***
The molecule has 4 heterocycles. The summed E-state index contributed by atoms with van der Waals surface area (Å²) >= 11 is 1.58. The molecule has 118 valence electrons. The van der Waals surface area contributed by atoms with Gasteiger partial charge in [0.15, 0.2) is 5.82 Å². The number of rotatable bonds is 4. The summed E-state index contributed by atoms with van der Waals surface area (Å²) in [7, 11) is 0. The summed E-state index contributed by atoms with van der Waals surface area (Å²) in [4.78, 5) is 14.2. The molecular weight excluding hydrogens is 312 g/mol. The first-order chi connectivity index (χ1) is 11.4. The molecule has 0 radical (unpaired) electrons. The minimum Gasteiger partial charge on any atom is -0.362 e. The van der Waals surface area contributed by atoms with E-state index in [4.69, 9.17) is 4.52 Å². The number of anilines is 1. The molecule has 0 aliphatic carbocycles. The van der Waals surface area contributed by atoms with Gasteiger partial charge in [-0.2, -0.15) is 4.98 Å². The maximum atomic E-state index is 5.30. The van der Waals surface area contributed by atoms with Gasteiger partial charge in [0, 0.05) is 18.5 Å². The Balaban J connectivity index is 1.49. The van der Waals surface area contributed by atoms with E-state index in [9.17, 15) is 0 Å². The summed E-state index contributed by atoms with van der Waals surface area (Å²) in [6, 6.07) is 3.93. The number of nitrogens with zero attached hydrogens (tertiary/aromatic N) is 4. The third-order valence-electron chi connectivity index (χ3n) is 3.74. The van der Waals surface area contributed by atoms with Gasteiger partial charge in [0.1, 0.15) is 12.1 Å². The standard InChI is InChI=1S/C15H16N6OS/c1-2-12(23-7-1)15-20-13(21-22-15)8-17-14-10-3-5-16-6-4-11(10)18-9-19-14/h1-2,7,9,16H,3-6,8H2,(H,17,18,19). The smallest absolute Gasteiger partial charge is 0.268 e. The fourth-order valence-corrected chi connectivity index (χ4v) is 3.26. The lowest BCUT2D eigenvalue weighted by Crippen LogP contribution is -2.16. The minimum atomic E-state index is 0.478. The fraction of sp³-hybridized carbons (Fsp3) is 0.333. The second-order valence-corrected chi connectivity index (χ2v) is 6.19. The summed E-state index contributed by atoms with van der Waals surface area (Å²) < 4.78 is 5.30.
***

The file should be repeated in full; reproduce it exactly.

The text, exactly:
The molecule has 4 heterocycles. The summed E-state index contributed by atoms with van der Waals surface area (Å²) >= 11 is 1.58. The molecule has 118 valence electrons. The van der Waals surface area contributed by atoms with Gasteiger partial charge in [0.15, 0.2) is 5.82 Å². The number of rotatable bonds is 4. The summed E-state index contributed by atoms with van der Waals surface area (Å²) in [7, 11) is 0. The summed E-state index contributed by atoms with van der Waals surface area (Å²) in [4.78, 5) is 14.2. The molecular weight excluding hydrogens is 312 g/mol. The first-order chi connectivity index (χ1) is 11.4. The molecule has 0 radical (unpaired) electrons. The minimum Gasteiger partial charge on any atom is -0.362 e. The van der Waals surface area contributed by atoms with E-state index in [4.69, 9.17) is 4.52 Å². The number of anilines is 1. The molecule has 0 aliphatic carbocycles. The van der Waals surface area contributed by atoms with Gasteiger partial charge in [-0.2, -0.15) is 4.98 Å². The maximum atomic E-state index is 5.30. The van der Waals surface area contributed by atoms with Gasteiger partial charge in [0, 0.05) is 18.5 Å². The Balaban J connectivity index is 1.49. The van der Waals surface area contributed by atoms with E-state index in [9.17, 15) is 0 Å². The summed E-state index contributed by atoms with van der Waals surface area (Å²) in [6, 6.07) is 3.93. The number of nitrogens with zero attached hydrogens (tertiary/aromatic N) is 4. The third-order valence-electron chi connectivity index (χ3n) is 3.74. The van der Waals surface area contributed by atoms with Gasteiger partial charge in [0.1, 0.15) is 12.1 Å². The standard InChI is InChI=1S/C15H16N6OS/c1-2-12(23-7-1)15-20-13(21-22-15)8-17-14-10-3-5-16-6-4-11(10)18-9-19-14/h1-2,7,9,16H,3-6,8H2,(H,17,18,19). The smallest absolute Gasteiger partial charge is 0.268 e. The fourth-order valence-corrected chi connectivity index (χ4v) is 3.26. The lowest BCUT2D eigenvalue weighted by Crippen LogP contribution is -2.16. The minimum atomic E-state index is 0.478. The fraction of sp³-hybridized carbons (Fsp3) is 0.333. The second-order valence-corrected chi connectivity index (χ2v) is 6.19. The summed E-state index contributed by atoms with van der Waals surface area (Å²) < 4.78 is 5.30.